It seems like a great opportunity to explain the new rules of worship, the does and don’ts. Paul could have said we have this new pattern of worship that looks like our old pattern of worship except for what happens at the Temple except for the fact that you and I still go to the Temple and keep that worship pattern too.

I can see how that might not have been a good time to explain that new pattern. Probably a lot easier to wait several hundred years until a lot of water had went under the bridge and people became disconnected from the similarities of the patterns, maybe in a placed called America.

In the end we agree that something happened in Acts 2 but what was it? What was new? That would be installment two.

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6 Comments leave one →
  1. December 3, 2007 8:49 pm

    The Holy Spirit. Wow. When You have the Holy Spirit and you have the Holy Spirit living with in you are changed. It is complete change in life. You no longer follow your will but the will of God. You no longer follwer your life but you are willing to give. You are willing to share. You are willing sacrifice. The church today has limited the Holy Spirit. We have put it in a box. We have said these are the gifts it can do. The Holy Spirit does this and that. Limiting it’s power. When we do that the church won’t function the way God wants it to function.

    So, we are disconnected. Instead of sharing we don’t give our posessioins to others. We don’t function the way God wants. We don’t think the Holy Spirit has the power to do what it can do that it did in the first century. In Acts 2. On the day of pentecost. We speak of patterns but we must let the Holy Spirit get involved in our lives and give us the gifts it wants. We must get true revival once again. 🙂 We must become connected. Functioning in a way that God desires following the way of the Holy Spirit. Producing the fruit in our lives and letting guide us (Gal 5:22-ff).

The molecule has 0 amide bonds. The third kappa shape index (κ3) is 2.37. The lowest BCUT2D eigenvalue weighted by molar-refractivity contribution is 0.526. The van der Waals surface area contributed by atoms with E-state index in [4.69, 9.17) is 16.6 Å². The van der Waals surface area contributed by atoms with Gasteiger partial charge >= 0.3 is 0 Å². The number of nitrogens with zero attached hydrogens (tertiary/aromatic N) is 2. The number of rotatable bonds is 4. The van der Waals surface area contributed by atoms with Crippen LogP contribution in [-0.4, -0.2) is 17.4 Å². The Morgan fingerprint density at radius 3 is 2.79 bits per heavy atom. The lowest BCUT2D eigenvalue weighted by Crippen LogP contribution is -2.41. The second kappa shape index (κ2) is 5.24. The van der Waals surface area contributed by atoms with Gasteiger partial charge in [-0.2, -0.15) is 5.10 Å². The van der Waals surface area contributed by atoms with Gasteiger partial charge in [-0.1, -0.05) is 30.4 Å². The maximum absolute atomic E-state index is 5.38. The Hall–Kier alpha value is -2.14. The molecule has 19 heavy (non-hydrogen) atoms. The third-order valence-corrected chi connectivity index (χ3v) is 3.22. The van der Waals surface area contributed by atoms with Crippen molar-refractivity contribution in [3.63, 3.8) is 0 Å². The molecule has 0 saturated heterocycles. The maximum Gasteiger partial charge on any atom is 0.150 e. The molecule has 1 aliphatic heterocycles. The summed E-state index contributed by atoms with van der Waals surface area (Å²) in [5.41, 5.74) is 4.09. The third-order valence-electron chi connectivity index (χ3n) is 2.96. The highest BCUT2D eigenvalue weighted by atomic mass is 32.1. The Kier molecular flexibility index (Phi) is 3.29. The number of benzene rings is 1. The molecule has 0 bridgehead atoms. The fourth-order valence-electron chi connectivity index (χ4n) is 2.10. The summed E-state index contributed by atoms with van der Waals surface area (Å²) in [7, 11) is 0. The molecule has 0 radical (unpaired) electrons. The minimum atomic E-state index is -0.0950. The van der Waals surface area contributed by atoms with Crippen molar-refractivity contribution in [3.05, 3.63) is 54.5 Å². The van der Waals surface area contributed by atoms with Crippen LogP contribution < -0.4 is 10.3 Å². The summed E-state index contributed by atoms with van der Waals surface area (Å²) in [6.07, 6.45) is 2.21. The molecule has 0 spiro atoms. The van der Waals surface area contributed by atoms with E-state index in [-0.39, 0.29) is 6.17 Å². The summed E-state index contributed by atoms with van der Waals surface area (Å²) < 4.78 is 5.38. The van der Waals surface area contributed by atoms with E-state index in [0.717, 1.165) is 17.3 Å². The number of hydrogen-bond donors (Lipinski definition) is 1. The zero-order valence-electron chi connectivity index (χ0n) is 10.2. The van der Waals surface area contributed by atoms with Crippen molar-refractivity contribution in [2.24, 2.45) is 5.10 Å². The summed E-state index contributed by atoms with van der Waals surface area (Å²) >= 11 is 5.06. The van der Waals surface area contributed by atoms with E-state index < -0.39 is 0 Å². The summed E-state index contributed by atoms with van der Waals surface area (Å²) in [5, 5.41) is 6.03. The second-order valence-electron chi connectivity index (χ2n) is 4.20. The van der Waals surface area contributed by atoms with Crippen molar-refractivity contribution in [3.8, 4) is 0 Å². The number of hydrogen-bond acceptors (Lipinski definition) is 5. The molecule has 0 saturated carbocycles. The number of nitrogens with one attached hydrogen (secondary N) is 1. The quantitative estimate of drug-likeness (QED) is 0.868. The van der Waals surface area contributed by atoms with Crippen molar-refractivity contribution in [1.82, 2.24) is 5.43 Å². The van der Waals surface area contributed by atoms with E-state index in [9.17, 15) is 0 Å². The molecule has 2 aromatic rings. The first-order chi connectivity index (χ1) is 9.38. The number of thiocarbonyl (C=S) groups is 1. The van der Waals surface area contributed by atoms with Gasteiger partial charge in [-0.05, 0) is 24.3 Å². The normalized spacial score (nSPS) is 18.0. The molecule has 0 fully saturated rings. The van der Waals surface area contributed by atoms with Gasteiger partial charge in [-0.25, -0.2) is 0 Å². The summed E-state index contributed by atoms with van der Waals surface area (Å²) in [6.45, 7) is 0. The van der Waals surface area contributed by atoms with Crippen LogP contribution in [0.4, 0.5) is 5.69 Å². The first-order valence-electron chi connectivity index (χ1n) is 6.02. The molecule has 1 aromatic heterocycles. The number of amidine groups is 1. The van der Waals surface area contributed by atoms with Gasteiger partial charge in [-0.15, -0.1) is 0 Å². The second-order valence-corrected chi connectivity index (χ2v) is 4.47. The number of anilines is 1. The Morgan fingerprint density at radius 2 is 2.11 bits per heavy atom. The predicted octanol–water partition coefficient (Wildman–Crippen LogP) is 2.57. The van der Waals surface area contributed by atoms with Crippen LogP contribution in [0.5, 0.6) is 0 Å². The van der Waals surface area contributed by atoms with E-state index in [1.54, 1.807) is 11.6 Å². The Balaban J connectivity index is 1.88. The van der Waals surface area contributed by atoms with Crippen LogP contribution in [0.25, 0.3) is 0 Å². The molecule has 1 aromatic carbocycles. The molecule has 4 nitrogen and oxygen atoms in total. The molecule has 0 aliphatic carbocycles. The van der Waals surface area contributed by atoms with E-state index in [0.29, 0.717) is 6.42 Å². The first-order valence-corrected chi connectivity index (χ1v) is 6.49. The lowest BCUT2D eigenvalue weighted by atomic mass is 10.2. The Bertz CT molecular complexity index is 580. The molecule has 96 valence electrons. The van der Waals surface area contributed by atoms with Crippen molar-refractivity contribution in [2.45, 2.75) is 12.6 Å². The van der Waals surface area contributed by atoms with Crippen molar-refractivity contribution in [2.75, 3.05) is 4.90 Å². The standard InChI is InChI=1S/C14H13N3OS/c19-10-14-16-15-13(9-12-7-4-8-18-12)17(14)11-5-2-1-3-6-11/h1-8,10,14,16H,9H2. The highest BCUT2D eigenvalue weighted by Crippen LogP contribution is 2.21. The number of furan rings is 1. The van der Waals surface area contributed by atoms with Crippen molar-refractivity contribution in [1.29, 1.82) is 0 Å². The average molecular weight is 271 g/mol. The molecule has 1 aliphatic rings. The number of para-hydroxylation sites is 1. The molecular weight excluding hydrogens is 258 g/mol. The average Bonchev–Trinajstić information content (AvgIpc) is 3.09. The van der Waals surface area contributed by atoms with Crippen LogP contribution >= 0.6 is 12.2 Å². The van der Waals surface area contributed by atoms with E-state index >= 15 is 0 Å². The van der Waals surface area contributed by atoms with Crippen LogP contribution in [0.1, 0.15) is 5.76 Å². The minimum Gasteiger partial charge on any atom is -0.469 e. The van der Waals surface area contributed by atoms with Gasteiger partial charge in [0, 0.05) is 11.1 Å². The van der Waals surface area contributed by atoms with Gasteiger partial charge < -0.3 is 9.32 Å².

Darin, Excellent series brother.
    I have really enjoyed it alot.
    You are a great writter and you make me think.
    I like that about your blog.
    Keep it up!
    Keep it up!
    Oh, I said that already.
    Keep doing a great job brother.
    I pray that God will bless you as you serve Him.

  2. December 3, 2007 8:51 pm

    Another question I have is there really a pattern?

  3. December 4, 2007 5:43 pm

    Thanks Preacherman. It is a good discussion on your blog. I thought Bobby V. put it well.

    You got it brother.

  4. December 5, 2007 1:20 pm

    Yes, yes he did.

  5. David Cheung permalink
    April 15, 2009 1:52 pm

    I have been researching the validity of Pentecost and whether it truly happened. After some digging in Google Books, the testimonial evidence of the Pentecost did not show up until 2nd Century AD. Also, The holiday was not institutionalized until 4th Century AD (Constantine’s institution of Christianity). This begs the question whether the Pentecost was fabricated in order to differentiate the religious practice of Gentile Christians and the Jewish Orthodox.

    Pentecost in Jewish tradition and Greek tradition is a feast of the first harvest. These festivities no doubt serve wine. This brings another questions: Were they *really* not drunk and not babbling?

    Sources:
    Religions of the ancient world
    By Sarah Iles Johnston, p. 280

    A history of the First Christians,
    by J. M. Wedderburn, p. 25

  6. April 15, 2009 4:09 pm

    David,

    Thanks for the comments. I think your thoughts go to my current conversation about dispensationalism. Pentecost isn’t differentiated because it WAS the Jewish festival. The early Christians didn’t see themselves as we do today or more accuratly how they came to be seen after the fall of the Temple.

    The Jews were very careful about wine (not saying it wasn’t abused) and they had many safe guards in place to try to keep things in moderation.

    So thanks for the comments. You may want to check out my thoughts on dispensationalism to better understand what I am trying to say. I think your comments go to that discussion and my issue with it.